We would love to see that because that means the family was really committed and values higher education! If all the money saved isn’t used to pay for college, there are a couple of options. The money can be transferred to another member of the family. So if there are two or three children in the family and the oldest one doesn’t use all the money, it can be transferred with no tax penalty to another member of the family. The parent themselves can use it for graduate school. The parents could keep the account and if they have a grandchild, the grandchild could be named beneficiary. If you do decide to take the money out of the account, you would have to pay the tax on the earnings and an additional tax of 10 percent.

If a relative opens a 529 for a child when they are an infant, but the child is later diagnosed with a special need and can't attend college (and there are no other children to transfer the funds to), will the family still need to pay the tax on the earnings, or are the taxes waived because of the special case?

Reyes: In the situation where the beneficiary with special needs can't attend college and there is no other family member to transfer the funds to, the account owner would need to process a non-qualified withdrawal to access the money saved, and the earnings would still be subject to any applicable state and federal taxes. For non-qualified withdrawals, a 10-percent penalty typically applies to the earnings (amount included as income), but in the case of the beneficiary having special needs and being unable to attend college, the 10-percent penalty is waived.

If I opened a 529 in New York and moved to New Jersey or Connecticut a few years later, should I move my plan to the state where I now live?

There is no benefit or detriment to keeping it in New York, really. Say for instance that you live in NY and work in NY and then you moved over to NJ, but you still work in NYC—and therefore still pay NY state income taxes—you would still be eligible for the deduction on your NY state income taxes. So in that case you would still reap that benefit. We always tell people to consult their tax advisor when it comes to situations like that, though.

What do you think is the most common misconception about 529 Plans?

That it’s a complicated savings vehicle. I think there’s also the misperception that parents need a lot of money to open an account or that it’s too late to save. We believe that it’s never too late to save because anything that you can save on your child’s behalf reduces potential loans that he has to take out. It gives him a financial foot up that ultimately is going to impact what he’s going to be able to do once he gets a job in regards to paying back student loans, funding his first home, or funding his retirement account.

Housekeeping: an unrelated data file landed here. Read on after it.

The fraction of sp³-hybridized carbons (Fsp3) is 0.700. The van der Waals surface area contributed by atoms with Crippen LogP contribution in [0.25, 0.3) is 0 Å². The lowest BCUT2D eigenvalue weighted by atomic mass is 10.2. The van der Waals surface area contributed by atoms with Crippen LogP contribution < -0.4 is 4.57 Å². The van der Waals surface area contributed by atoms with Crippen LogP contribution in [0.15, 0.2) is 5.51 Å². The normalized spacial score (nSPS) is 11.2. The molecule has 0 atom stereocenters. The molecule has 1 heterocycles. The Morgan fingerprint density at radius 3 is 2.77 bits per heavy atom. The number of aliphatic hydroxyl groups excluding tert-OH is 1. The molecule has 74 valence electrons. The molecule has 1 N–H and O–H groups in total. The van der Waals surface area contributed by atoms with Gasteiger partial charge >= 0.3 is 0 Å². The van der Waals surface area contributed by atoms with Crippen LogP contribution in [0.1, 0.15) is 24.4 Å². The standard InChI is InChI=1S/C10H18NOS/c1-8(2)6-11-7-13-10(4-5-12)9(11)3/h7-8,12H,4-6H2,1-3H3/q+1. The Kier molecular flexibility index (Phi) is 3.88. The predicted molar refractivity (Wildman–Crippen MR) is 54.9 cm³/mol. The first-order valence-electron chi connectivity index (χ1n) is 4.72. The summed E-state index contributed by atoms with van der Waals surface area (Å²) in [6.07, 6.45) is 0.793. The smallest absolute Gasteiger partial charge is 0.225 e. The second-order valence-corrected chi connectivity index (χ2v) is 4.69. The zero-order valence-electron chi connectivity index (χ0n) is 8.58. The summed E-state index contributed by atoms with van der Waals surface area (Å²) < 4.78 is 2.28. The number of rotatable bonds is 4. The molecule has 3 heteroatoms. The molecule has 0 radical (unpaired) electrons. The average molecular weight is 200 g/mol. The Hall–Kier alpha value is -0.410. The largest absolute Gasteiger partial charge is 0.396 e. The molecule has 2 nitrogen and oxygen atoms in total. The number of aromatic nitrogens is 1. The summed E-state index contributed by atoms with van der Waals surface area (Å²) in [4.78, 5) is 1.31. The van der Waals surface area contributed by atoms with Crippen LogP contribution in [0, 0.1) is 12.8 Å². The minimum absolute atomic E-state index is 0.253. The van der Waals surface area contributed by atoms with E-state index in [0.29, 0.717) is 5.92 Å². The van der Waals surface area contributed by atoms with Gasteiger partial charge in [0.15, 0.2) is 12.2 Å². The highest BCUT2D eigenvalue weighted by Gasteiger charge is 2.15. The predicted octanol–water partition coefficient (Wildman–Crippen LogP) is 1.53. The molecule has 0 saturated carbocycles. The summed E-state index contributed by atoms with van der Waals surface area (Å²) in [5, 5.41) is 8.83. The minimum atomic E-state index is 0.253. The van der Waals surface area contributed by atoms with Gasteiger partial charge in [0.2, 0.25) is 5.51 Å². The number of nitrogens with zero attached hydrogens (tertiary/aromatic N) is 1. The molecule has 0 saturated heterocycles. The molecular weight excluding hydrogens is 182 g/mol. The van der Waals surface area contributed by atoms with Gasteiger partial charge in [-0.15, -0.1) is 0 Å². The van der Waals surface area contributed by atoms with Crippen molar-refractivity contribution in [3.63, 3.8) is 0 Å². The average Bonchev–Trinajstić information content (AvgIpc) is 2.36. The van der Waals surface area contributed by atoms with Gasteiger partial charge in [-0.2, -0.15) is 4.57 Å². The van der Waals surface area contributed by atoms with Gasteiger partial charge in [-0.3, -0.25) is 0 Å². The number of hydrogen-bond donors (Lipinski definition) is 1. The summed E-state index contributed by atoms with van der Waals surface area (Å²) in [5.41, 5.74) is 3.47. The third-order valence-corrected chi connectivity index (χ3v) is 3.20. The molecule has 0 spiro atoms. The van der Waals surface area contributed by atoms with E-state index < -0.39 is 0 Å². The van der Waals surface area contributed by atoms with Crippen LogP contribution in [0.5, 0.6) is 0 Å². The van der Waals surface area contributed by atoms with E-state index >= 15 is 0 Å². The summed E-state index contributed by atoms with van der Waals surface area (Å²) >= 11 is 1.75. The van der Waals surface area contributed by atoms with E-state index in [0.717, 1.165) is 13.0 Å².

Reyes: One of the biggest misconceptions we hear about 529 plans is that you have to go to a university in the state where the plan was opened. I think another big one we hear is that accumulating assets in a 529 plan will lead to the detriment of the child when they apply for financial aid. That’s the biggest thing that we hear. 529 assets are typically counted as assets of the parent. So people worry that if they save, their child won’t be able to receive financial aid, not understanding that that financial aid is given in the form of loans and sometimes grants.


Connecticut Higher Education Trust

New York’s 529 College Savings Program Direct Plan

New Jersey’s 529 College Savings Plan
Helps individuals and professional advisors better understand how to meet the challenges of paying for higher education costs.

College Savings Plan Network
An affiliate to the National Association of State Treasurers, CSPN offers an array of resources, including plan comparison tools by feature and by state.


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Katelin Walling

Author: Katelin Walling is the former editorial director for NYMetroParents. She has been writing about parenting, health, finance, education, fun things to do in NYC and the surrounding area, and more for nearly 10 years. She also has 20+ years of child care experience and was a babysitter in NYC for 8 years. Katelin graduated from the University of Maine in 2011 and attended the NYU Summer Publishing Institute during the summer of 2011. To unplug in her free time, she can often be found reading, knitting (or general crafting), or whipping up a vegan treat—all with a cup of coffee nearby. See More